“Punk rock” and “bike tour” are two phrases you don’t expect to see together. Throw in “history” and you’ve got the East Bay Punk Rock History Bike Tour. When I saw this in my news feed a few weeks back, I knew that I had to make the trip. The ride was co-sponsored by Walk Oakland Bike Oakland (WOBO) and the Oakland Museum of California (OMCA). So I cashed in some frequent flyer miles and began looking for a rental bike that wouldn’t make me look like a tourist who’d escaped from Fisherman’s Wharf. Shout out to Golden Gate Rides who set me up with a Cannondale Quick flat bar road bike that was perfectly suited to a long weekend in the Bay Area.
The sellout ride began at the museum in downtown Oakland. The 30 or so riders mingled prior to a welcome and pre-ride briefing from the WOBO board president, Chris. CBGB and Dead Kennedy T-shirts replaced the typical cyclist kit. And there was a bit of minor incredulity that someone would fly 1500 miles to participate. Each rider received a pocket-sized Powerpoint deck detailing each stop of the tour.
Here, and at each of the eight following stops, Kamala and Kate related stories “from the day”. Stories of starting bands, communal living, and less-than-normal rental practice spaces shared with semi-legal tattoo parlors and offbeat print shops.
More than half of the nine stops no longer resembled their punk rock roots, due to gentrification, remodeling, and new construction. This ride was not about sightseeing as much as about the stories. After each stop’s story, the guides played a song from one of the associated bands. There’s nothing like a punk rock soundtrack on a bike ride.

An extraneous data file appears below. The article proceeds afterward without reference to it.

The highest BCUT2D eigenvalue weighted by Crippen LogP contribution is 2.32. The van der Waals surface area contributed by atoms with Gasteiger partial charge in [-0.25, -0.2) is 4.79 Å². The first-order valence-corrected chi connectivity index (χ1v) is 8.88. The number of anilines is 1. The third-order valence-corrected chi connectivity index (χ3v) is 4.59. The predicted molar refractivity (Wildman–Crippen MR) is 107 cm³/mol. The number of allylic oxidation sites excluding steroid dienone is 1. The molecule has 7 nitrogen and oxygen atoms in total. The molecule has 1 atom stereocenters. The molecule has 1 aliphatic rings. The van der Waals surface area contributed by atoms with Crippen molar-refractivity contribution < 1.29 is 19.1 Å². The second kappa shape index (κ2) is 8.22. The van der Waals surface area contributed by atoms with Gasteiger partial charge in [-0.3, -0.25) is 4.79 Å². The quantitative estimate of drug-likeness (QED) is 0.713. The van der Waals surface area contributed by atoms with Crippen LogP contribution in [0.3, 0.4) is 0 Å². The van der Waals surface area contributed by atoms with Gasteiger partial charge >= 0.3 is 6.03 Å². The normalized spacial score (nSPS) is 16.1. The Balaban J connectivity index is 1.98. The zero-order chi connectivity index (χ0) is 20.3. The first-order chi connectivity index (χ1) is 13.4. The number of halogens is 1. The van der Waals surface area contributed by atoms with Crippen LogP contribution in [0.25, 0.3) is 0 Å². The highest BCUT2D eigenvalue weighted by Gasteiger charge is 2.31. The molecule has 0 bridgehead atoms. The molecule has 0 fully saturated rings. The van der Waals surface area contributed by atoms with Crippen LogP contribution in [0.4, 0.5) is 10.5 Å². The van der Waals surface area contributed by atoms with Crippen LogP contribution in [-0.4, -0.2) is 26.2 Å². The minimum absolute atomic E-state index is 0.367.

Here’s a quick video of the music portion at one of the stops:
One particularly interesting detail about gentrification stuck with me. Most of these neighborhoods were, at one time, inexpensive warehouse spaces or housing. They were often very ethnic and dubious of the punk squatters. Gentrification in the early 90’s hadn’t started, but Kate expressed regret that they didn’t try harder to build bridges with the existing neighborhoods.
The final stop on the tour was 924 Gilman which is a:
- DIY and nonprofit venue for music, art, and community events
- Cultural landmark since 1986 that continues to inspire similar spaces globally
- Volunteer-run, all-ages, drug and alcohol-free safe space
- Multi-generational, independent collective
- Place for young people to work cooperatively
The route from OMCA to 924 Gilman was just under nine miles:
Stretching to Berkeley, the ride also provided a quick glimpse of some of the exceptional Bay Area cycling infrastructure, e.g. bicycle boulevards.
To top off the post ride, WOBO sent a playlist of the tracks played at the stops and during the ride:
02_Special Forces_South Africa.mp3
04_Neurosis_Double Edged Sword.mp3
05_Christ on Parade_Just Pretend.mp3
10_Fang_Berkeley Heathen Scum.mp3
13_Isocracy-2 Blocks Away.mp3
15_Operation Ivy_Junkies Running Dry.mp3
16_Mr. T Experience_Gilman Street.mp3
17_Blatz_Berkeley is my Baby.mp3
19_Lookouts_Big Green Monster.mp3
20_Screeching Weasel_Ashtray Song.mp3
Most of these titles seem to be available on Youtube.
Although this wasn’t a commercial bike tour, I’m including the usual:
What We Liked
- It was a well organized, well run, well thought out event. Kudos to WOBO and OMCA.
- The pocket guide and music samples were a great idea.
- Tim from WOBO even brought water along in his panniers.
- Follow up emails with the route information and downloadable MP3s.
- Friendly fellow riders.
What Could be Better
- Nothing, even the weather was perfect.
And, finally, if you’re interested in learning more about the East Bay punk scene, check out a new documentary titled: Turn It Around: The Story of East Bay Punk.